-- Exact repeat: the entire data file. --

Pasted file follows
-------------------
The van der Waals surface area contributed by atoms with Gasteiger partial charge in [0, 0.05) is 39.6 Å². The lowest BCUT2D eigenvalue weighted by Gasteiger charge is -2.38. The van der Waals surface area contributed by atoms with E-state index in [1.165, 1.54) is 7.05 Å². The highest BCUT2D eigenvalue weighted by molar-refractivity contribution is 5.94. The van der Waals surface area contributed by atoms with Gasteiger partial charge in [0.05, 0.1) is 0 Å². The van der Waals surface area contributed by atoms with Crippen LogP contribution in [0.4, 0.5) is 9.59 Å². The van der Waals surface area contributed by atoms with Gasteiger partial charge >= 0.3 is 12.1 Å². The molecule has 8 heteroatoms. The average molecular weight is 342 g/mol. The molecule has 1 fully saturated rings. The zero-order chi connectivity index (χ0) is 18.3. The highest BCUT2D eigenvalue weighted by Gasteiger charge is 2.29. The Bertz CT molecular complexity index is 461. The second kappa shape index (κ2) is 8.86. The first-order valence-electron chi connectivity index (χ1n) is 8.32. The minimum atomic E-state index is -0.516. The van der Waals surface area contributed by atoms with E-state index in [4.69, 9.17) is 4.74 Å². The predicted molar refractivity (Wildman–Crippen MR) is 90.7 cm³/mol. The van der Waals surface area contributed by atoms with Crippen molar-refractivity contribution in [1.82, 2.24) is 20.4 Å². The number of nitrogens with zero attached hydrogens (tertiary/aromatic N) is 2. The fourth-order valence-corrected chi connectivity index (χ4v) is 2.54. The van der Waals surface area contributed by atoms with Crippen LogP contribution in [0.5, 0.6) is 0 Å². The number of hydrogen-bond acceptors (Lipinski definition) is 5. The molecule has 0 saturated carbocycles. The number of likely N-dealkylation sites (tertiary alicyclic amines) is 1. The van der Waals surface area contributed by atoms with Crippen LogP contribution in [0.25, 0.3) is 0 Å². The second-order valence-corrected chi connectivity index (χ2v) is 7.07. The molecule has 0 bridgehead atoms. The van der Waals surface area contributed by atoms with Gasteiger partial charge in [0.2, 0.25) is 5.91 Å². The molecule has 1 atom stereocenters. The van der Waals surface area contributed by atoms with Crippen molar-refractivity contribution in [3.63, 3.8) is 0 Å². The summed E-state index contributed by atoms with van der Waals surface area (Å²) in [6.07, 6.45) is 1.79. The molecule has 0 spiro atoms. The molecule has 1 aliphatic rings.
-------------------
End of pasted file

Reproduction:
The van der Waals surface area contributed by atoms with Gasteiger partial charge in [0, 0.05) is 39.6 Å². The lowest BCUT2D eigenvalue weighted by Gasteiger charge is -2.38. The van der Waals surface area contributed by atoms with E-state index in [1.165, 1.54) is 7.05 Å². The highest BCUT2D eigenvalue weighted by molar-refractivity contribution is 5.94. The van der Waals surface area contributed by atoms with Gasteiger partial charge in [0.05, 0.1) is 0 Å². The van der Waals surface area contributed by atoms with Crippen LogP contribution in [0.4, 0.5) is 9.59 Å². The van der Waals surface area contributed by atoms with Gasteiger partial charge >= 0.3 is 12.1 Å². The molecule has 8 heteroatoms. The average molecular weight is 342 g/mol. The molecule has 1 fully saturated rings. The zero-order chi connectivity index (χ0) is 18.3. The highest BCUT2D eigenvalue weighted by Gasteiger charge is 2.29. The Bertz CT molecular complexity index is 461. The second kappa shape index (κ2) is 8.86. The first-order valence-electron chi connectivity index (χ1n) is 8.32. The minimum atomic E-state index is -0.516. The van der Waals surface area contributed by atoms with E-state index in [4.69, 9.17) is 4.74 Å². The predicted molar refractivity (Wildman–Crippen MR) is 90.7 cm³/mol. The van der Waals surface area contributed by atoms with Crippen molar-refractivity contribution in [1.82, 2.24) is 20.4 Å². The number of nitrogens with zero attached hydrogens (tertiary/aromatic N) is 2. The fourth-order valence-corrected chi connectivity index (χ4v) is 2.54. The van der Waals surface area contributed by atoms with Crippen LogP contribution in [0.5, 0.6) is 0 Å². The number of hydrogen-bond acceptors (Lipinski definition) is 5. The molecule has 0 saturated carbocycles. The number of likely N-dealkylation sites (tertiary alicyclic amines) is 1. The van der Waals surface area contributed by atoms with Crippen LogP contribution in [0.25, 0.3) is 0 Å². The second-order valence-corrected chi connectivity index (χ2v) is 7.07. The molecule has 0 bridgehead atoms. The van der Waals surface area contributed by atoms with Gasteiger partial charge in [0.2, 0.25) is 5.91 Å². The molecule has 1 atom stereocenters. The van der Waals surface area contributed by atoms with Crippen molar-refractivity contribution in [3.63, 3.8) is 0 Å². The summed E-state index contributed by atoms with van der Waals surface area (Å²) in [6.07, 6.45) is 1.79. The molecule has 0 spiro atoms. The molecule has 1 aliphatic rings.